Then I was browsing Facebook and a suggested article caught my eye because the headline referred to showering every day despite being a new mum. I couldn’t believe it! Someone had the same immediate goal as me! I had to read it… obviously. The gist of the article was to comfort new mothers that not everything has to be different after having a kid, i.e. you don’t necessarily have to lose/alter your identity in order to be a good parent. Then I foolishly read the comments. I know the internet is a harsh place. Just last week my husband was reminding me that the blogosphere was not the place to put yourself out there unless you could let the negativity roll off you. I hope the author could. Those commenting berated her for perfecting her eyeliner whilst her baby cried. Did it not occur to anyone that maybe that DIDN’T ACTUALLY HAPPEN? And that maybe the author was using her poetic licence? Embellishing? Not letting facts gets in the way of a good story – whatever you want to call it. All she was saying was that it was important for her to continue to wear make up as it made her feel good. And we all know, that a happy mum (or primary caregiver, if we’re being entirely PC) makes for happy kids. It just astounded me – it shouldn’t have, because – well, it’s the internet – but it did.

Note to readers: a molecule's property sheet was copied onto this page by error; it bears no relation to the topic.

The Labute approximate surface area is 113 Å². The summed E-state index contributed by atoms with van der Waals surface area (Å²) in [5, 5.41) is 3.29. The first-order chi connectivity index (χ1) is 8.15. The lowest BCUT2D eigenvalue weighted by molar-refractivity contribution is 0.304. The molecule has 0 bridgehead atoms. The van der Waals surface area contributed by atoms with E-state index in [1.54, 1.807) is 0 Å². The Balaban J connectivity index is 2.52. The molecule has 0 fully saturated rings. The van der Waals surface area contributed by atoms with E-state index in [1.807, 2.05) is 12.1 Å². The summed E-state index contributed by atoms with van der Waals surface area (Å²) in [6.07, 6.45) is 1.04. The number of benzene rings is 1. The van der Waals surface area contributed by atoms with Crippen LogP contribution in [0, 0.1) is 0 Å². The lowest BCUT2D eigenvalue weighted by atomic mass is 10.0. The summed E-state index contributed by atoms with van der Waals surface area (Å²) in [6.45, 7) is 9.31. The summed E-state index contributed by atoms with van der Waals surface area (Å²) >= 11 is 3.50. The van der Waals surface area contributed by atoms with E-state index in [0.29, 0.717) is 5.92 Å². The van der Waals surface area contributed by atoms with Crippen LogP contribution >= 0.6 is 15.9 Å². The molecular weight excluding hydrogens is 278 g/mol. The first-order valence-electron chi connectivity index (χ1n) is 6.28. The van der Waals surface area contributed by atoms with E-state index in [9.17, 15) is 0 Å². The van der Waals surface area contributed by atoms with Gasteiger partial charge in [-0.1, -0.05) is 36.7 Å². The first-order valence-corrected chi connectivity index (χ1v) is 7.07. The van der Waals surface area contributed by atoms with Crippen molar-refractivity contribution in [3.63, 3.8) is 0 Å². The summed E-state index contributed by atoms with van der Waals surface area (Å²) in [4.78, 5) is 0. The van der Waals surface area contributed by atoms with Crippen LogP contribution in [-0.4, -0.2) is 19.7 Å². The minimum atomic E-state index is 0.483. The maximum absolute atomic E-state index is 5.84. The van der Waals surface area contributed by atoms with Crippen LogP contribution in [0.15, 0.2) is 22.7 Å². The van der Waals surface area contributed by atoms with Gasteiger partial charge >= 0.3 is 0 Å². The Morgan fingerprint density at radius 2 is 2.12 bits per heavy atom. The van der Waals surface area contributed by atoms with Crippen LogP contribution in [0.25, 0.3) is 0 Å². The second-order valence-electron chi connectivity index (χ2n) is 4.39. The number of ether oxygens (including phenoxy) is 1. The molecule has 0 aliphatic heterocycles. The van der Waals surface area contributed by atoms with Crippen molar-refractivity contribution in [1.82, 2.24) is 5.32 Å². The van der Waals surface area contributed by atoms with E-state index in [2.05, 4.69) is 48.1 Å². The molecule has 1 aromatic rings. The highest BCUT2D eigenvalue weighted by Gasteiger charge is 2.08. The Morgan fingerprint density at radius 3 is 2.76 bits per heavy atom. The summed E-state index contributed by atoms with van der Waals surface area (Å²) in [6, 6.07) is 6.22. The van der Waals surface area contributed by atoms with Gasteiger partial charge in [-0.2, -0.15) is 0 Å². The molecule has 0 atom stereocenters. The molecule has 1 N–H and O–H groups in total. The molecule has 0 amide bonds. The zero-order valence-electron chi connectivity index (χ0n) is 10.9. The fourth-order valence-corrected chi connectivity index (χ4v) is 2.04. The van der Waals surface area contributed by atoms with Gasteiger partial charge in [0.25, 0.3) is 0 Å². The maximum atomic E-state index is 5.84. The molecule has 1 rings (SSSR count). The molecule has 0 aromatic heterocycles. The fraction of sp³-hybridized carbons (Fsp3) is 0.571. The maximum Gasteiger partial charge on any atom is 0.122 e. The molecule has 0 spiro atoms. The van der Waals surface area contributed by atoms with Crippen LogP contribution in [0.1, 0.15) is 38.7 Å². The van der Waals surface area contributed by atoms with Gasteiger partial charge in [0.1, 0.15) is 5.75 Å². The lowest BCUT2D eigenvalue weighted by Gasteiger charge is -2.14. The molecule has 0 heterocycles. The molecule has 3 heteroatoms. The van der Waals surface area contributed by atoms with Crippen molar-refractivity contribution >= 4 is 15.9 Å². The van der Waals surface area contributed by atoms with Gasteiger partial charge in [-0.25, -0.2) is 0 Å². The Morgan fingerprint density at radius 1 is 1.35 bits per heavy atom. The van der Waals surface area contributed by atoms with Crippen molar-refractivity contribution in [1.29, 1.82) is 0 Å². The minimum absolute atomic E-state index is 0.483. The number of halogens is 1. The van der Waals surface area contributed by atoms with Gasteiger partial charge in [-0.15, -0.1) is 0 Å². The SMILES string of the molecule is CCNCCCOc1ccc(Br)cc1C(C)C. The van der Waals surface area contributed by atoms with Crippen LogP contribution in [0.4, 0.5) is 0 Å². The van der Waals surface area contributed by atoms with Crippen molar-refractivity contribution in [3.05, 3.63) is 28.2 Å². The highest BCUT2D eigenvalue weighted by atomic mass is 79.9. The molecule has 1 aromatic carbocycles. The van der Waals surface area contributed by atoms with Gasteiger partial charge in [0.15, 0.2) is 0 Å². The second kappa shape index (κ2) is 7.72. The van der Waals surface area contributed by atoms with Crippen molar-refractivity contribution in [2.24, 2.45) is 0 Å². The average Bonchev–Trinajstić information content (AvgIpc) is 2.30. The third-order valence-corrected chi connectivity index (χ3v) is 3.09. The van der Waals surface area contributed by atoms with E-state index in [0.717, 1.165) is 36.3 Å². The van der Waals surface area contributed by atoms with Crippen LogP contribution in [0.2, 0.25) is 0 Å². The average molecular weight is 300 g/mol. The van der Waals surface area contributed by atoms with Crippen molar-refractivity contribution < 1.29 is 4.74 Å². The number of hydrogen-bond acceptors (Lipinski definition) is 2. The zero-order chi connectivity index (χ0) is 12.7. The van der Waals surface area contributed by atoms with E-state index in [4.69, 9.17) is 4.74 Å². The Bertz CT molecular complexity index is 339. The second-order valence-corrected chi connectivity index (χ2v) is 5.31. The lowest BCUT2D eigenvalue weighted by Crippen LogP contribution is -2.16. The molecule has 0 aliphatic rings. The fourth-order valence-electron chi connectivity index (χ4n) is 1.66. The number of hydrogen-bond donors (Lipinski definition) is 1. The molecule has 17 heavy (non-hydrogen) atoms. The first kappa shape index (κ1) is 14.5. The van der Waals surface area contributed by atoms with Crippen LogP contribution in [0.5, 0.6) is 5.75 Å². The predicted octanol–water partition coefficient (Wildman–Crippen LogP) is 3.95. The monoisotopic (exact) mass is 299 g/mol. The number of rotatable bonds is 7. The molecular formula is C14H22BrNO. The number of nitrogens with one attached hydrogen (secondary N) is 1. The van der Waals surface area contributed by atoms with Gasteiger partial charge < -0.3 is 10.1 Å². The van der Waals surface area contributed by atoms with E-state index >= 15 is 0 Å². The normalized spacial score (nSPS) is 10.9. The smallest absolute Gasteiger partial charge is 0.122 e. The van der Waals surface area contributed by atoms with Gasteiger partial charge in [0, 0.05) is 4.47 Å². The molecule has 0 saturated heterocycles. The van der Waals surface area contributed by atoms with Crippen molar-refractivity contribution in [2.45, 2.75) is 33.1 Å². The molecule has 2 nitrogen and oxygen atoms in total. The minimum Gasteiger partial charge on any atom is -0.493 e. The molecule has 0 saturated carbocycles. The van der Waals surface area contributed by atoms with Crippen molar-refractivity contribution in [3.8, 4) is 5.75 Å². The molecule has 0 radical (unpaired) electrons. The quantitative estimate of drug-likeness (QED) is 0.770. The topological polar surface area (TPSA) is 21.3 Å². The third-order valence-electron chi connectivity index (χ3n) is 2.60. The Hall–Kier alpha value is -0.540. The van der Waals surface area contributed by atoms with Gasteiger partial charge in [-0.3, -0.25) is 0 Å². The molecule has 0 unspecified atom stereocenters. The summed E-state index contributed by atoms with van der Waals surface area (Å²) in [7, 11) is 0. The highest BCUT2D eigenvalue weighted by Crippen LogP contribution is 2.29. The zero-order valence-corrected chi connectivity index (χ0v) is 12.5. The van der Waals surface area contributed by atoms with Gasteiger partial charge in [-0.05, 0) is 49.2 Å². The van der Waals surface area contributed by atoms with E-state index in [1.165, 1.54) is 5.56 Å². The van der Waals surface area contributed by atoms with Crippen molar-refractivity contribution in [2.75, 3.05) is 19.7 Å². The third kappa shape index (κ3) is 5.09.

All I could think, after the musings of the day, was that it all has to stop. The unsolicited advice has to stop. The open judgement has to stop. Incidentally, I’m writing this whilst watching Bridesmaids and the main character just shouted at her best friend (who just ruined her bridal shower) “why can’t you be happy for me and then go home and talk about me behind my back like a normal person?”  I think the same applies to parenting. If you have a problem, and my child’s well being is not in danger – I don’t need to hear it. But you are of course welcome to bitch behind my back.

So to those that have gone before me: